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J Natl Cancer Inst. 1997 Nov 5;89(21):1595-601.

Enhancing efficacy of recombinant anticancer vaccines with prime/boost regimens that use two different vectors.

Author information

  • 1Surgery Branch, Division of Clinical Sciences, National Cancer Institute, Bethesda, MD 20892-1502, USA.

Abstract

BACKGROUND:

The identification of tumor-associated antigens and the cloning of DNA sequences encoding them have enabled the development of anticancer vaccines. Such vaccines target tumors by stimulating an immune response against the antigens. One method of vaccination involves the delivery of antigen-encoding DNA sequences, and a number of recombinant vectors have been used for this purpose. To optimize the efficacy of recombinant vaccines, we compared primary and booster treatment regimens that used a single vector (i.e., homologous boosting) with regimens that used two different vectors (i.e., heterologous boosting).

METHODS:

Pulmonary tumors (experimental metastases) were induced in BALB/c mice inoculated with CT26.CL25 murine colon carcinoma cells, which express recombinant bacterial beta-galactosidase (the model antigen). Protocols for subsequent vaccination used three vectors that encoded beta-galactosidase--vaccinia (cowpox) virus, fowlpox virus, naked bacterial plasmid DNA. Mouse survival was evaluated in conjunction with antibody and cytotoxic T-lymphocyte responses to beta-galactosidase.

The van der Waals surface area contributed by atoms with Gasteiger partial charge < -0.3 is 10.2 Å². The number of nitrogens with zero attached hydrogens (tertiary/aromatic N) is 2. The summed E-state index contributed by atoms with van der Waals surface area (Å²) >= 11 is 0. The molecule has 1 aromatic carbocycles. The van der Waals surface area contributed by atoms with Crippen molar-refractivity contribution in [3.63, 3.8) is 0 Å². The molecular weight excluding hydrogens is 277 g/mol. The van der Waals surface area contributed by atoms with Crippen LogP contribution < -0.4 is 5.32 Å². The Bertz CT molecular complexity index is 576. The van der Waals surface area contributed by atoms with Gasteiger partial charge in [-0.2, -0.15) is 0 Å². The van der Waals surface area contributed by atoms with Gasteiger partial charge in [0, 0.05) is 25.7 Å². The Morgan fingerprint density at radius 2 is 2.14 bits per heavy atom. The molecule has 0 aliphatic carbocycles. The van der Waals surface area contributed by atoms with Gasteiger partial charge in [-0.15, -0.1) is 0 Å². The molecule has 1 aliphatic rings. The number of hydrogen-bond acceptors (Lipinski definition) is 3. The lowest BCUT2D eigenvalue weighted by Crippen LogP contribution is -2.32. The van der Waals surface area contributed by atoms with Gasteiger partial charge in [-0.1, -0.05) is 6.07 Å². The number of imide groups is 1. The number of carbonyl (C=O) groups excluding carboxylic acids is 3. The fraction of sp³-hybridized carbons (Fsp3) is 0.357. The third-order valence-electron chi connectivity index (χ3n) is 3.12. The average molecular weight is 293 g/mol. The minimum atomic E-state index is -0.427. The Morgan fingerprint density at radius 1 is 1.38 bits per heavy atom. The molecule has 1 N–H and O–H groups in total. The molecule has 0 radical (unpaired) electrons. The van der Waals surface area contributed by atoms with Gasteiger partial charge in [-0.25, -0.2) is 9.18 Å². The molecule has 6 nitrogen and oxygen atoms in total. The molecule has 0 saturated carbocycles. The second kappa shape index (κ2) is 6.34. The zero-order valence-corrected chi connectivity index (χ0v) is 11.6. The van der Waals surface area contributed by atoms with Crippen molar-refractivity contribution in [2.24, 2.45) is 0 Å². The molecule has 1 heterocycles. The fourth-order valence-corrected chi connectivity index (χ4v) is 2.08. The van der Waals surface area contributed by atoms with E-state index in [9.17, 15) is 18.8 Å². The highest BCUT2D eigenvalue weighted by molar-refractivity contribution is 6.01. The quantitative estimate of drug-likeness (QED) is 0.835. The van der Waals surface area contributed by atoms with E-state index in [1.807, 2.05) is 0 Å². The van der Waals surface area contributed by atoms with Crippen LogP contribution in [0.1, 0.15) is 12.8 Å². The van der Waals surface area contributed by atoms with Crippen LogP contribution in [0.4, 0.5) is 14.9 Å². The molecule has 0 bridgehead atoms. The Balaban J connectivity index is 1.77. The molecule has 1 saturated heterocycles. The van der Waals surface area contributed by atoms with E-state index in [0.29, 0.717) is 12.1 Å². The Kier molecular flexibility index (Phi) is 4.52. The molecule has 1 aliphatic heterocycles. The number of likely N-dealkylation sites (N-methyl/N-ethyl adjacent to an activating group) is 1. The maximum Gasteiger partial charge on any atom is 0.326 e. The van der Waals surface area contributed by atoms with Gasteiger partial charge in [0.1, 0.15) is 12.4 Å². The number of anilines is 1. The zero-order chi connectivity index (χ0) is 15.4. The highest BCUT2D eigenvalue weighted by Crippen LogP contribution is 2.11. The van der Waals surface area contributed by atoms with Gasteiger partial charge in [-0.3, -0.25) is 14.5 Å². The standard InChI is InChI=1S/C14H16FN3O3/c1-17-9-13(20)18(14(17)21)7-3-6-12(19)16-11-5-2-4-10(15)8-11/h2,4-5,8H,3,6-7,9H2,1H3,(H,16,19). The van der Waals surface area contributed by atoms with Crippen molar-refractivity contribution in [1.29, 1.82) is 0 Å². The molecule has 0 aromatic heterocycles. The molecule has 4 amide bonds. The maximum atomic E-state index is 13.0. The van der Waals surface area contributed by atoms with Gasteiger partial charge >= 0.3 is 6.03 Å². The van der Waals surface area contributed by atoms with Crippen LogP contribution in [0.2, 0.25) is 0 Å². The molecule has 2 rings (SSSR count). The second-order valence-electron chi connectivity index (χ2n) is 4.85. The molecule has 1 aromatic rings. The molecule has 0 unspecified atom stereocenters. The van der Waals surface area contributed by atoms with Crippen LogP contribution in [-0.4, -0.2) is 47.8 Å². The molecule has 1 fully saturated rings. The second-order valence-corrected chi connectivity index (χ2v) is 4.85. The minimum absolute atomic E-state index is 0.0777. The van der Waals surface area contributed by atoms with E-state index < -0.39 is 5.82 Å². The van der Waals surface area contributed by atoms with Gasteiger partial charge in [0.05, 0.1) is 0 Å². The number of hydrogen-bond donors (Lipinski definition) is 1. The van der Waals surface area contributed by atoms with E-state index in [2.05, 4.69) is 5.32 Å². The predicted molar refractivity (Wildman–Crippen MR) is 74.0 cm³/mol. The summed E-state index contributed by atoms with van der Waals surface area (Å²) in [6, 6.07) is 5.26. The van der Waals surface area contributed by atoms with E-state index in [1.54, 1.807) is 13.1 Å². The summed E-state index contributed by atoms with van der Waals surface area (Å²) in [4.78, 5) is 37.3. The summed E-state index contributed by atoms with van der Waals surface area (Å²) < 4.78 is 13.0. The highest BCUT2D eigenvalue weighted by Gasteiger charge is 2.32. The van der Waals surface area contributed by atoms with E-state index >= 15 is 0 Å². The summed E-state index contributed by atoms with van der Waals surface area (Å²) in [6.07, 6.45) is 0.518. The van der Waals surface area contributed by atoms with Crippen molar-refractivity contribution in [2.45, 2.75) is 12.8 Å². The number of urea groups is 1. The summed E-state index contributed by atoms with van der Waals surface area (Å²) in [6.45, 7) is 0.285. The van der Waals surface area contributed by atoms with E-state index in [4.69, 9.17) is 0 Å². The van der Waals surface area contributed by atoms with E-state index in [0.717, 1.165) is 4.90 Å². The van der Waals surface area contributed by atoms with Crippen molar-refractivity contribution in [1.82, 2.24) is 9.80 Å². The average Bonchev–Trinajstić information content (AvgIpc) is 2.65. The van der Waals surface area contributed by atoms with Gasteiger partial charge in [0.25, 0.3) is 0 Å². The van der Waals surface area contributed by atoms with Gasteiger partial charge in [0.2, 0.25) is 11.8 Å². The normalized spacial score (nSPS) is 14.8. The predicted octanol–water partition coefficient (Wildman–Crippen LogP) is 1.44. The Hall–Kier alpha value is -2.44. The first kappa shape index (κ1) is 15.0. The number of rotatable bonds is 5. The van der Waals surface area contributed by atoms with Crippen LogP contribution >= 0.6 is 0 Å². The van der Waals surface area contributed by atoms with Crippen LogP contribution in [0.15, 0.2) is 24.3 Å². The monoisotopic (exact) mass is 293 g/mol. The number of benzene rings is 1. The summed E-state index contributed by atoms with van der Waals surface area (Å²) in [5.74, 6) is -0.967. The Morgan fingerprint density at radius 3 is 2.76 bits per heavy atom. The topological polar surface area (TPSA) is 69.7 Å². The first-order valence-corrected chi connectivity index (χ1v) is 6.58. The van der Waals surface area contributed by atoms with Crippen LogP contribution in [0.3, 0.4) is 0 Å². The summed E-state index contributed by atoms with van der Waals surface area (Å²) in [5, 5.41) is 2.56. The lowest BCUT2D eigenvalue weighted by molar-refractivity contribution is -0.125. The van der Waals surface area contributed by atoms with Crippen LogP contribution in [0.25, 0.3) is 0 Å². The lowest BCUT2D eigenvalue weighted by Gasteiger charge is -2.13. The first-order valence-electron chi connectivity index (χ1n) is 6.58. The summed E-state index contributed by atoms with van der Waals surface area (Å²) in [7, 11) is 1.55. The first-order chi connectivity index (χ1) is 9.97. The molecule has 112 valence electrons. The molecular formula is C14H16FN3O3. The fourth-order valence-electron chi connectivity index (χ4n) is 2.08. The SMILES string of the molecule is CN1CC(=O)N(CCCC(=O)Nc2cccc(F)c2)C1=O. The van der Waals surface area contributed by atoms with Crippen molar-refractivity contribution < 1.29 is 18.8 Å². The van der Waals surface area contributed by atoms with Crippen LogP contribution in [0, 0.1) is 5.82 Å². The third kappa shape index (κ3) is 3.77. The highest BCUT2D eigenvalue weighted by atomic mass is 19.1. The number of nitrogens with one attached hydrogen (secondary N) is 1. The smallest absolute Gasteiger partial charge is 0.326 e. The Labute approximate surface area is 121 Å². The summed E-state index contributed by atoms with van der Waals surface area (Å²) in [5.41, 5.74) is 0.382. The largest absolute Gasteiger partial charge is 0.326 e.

RESULTS:

Heterologous boosting resulted in significantly longer mouse survival than homologous boosting (all P<.0001, two-sided). Potent antigen-specific cytotoxic T lymphocytes were generated following heterologous boosting with poxvirus vectors. This response was not observed with any of the homologous boosting regimens. Mice primed with recombinant poxvirus vectors generated highly specific antibodies against viral proteins.

CONCLUSIONS:

The poor efficacy of homologous boosting regimens with viral vectors was probably a consequence of the induction of a strong antiviral antibody response. Heterologous boosting augmented antitumor immunity by generating a strong antigen-specific cytotoxic T-lymphocyte response. These data suggest that heterologous boosting strategies may be useful in increasing the efficacy of recombinant DNA anticancer vaccines that have now entered clinical trials.

PMID:
9362157
[PubMed - indexed for MEDLINE]
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